Gentle Introduction to Haskell 98, Online Supplement
Part 9
Covers Sections 3.3, 3.4, 3.5
> module Part9() where
> import Prelude hiding (take,zip)
Section: 3.3 Functions are Non-strict
Observing lazy evaluation can present difficulties. The essential
question is `does an expression get evaluated?'. While in theory using a
non-terminating computation is the way evaluation issues are examined,
we need a more practical approach. In expressions, Haskell uses `error'
to denote bottom. Evaluation of `error' will halt execution and print the
attached error message. The error function can be used to create stub
functions for program components which have not been written yet or
as a value to insert into data structures where a data value is
required but should never be used.
> e1 :: Bool -- This can be any type at all!
> e1 = error "e1" -- evaluate this and see what happens.
> const1 :: a -> Int
> const1 x = 1
> e2 :: Int
> e2 = const1 (error "e2") -- The bottom (the error function) is not
> -- needed and will thus not be evaluated.
Section: 3.4 "Infinite" Data Structures
Data structures are constructed lazily. A constructor like : will not
evaluate its arguments until they are demanded. All demands arise from
the need to print the result of the computation -- components not needed
to compute the printed result will not be evaluated.
> list1 :: [Int]
> list1 = (1:error "list1")
> e3 = head list1 -- does not evaluate the error
> e4 = tail list1 -- does evaluate error
Some infinite data structures. Don't print these! If you do, you will
need to interrupt the system or kill the Haskell process.
> ones :: [Int]
> ones = 1 : ones
> numsFrom :: Int -> [Int]
> numsFrom n = n : numsFrom (n+1)
An alternate numsFrom using series notation:
> numsFrom' :: Int -> [Int]
> numsFrom' n = [n..]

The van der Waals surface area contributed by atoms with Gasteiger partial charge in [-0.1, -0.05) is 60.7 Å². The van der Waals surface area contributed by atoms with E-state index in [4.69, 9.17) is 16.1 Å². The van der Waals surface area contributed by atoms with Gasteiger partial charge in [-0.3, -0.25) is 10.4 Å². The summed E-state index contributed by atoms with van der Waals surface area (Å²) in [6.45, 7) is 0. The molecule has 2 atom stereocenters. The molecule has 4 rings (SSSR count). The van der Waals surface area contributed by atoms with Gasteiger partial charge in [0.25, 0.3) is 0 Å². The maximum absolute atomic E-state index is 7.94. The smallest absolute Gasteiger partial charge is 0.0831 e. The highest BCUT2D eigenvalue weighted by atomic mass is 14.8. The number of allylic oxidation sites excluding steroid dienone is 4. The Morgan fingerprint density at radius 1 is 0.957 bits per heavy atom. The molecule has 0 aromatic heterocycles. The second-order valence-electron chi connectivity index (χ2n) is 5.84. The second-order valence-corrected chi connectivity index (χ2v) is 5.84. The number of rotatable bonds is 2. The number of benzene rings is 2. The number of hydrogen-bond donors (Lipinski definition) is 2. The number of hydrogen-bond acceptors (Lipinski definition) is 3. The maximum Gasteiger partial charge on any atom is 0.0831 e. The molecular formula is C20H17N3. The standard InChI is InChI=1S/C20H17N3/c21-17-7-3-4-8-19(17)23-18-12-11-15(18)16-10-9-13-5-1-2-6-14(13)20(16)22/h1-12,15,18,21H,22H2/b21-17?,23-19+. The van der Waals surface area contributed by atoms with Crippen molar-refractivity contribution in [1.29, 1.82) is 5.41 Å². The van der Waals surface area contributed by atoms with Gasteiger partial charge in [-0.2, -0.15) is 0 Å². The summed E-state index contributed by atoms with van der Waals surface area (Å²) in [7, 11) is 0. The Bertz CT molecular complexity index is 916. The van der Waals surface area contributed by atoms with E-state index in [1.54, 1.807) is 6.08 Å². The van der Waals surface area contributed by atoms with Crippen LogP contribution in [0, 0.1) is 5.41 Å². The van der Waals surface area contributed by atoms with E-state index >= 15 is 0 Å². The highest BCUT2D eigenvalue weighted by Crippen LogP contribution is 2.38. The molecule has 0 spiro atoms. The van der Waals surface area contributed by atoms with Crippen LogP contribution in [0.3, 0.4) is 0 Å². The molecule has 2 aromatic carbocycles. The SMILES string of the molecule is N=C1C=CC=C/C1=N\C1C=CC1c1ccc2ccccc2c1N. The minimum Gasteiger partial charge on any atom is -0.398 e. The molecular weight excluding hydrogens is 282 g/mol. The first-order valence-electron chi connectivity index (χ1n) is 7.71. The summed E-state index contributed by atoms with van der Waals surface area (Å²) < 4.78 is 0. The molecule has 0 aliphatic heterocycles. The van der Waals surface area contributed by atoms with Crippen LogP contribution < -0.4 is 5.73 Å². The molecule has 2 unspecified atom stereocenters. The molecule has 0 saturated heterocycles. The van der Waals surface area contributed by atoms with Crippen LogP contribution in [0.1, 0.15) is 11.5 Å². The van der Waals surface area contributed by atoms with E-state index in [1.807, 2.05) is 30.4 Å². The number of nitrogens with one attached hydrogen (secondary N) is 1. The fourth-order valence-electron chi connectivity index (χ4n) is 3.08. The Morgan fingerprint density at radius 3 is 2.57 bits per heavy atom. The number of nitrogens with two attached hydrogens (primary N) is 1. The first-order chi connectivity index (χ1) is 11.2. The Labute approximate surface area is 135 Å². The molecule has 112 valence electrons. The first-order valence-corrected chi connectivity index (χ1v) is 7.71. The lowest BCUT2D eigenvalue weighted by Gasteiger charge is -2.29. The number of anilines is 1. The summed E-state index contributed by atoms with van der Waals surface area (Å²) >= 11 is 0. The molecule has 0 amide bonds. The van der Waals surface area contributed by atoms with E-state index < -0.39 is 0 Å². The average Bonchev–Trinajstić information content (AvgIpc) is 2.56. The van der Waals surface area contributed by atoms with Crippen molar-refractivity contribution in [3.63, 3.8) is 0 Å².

> squares :: [Int]
> squares = map (^2) (numsFrom 0)
Before we start printing anything, we need a function to truncate these
infinite lists down to a more manageable size. The `take' function
extracts the first k elements of a list:
> take :: Int -> [a] -> [a]
> take 0 x = [] -- two base cases: k = 0
> take k [] = [] -- or the list is empty
> take k (x:xs) = x : take (k-1) xs
now some printable lists:
> e5 :: [Int]
> e5 = take 5 ones
> e6 :: [Int]
> e6 = take 5 (numsFrom 10)
> e7 :: [Int]
> e7 = take 5 (numsFrom' 0)
> e8 :: [Int]
> e8 = take 5 squares
zip is a function which turns two lists into a list of 2 tuples. If
the lists are of differing sizes, the result is as long as the
shortest list.
> zip (x:xs) (y:ys) = (x,y) : zip xs ys
> zip xs ys = [] -- one of the lists is []
> e9 :: [(Int,Int)]
> e9 = zip [1,2,3] [4,5,6]
> e10 :: [(Int,Int)]
> e10 = zip [1,2,3] ones
> fib :: [Int]
> fib = 1 : 1 : [x+y | (x,y) <- zip fib (tail fib)]
> e11 = take 10 fib
This can be done without the list comprehension:
> fib' :: [Int]
> fib' = 1 : 1 : map (\(x,y) -> x+y) (zip fib (tail fib))
This could be written even more cleanly using a map function which
maps a binary function over two lists at once. This is in the
Prelude and is called zipWith.
> fib'' :: [Int]
> fib'' = 1 : 1 : zipWith (+) fib (tail fib)
For more examples using infinite structures look in the demo files
that come with Yale Haskell. Both the pascal program and the
primes program use infinite lists.
Section: 3.5 The Error Function
Too late - we already used it!
Continued in part10.lhs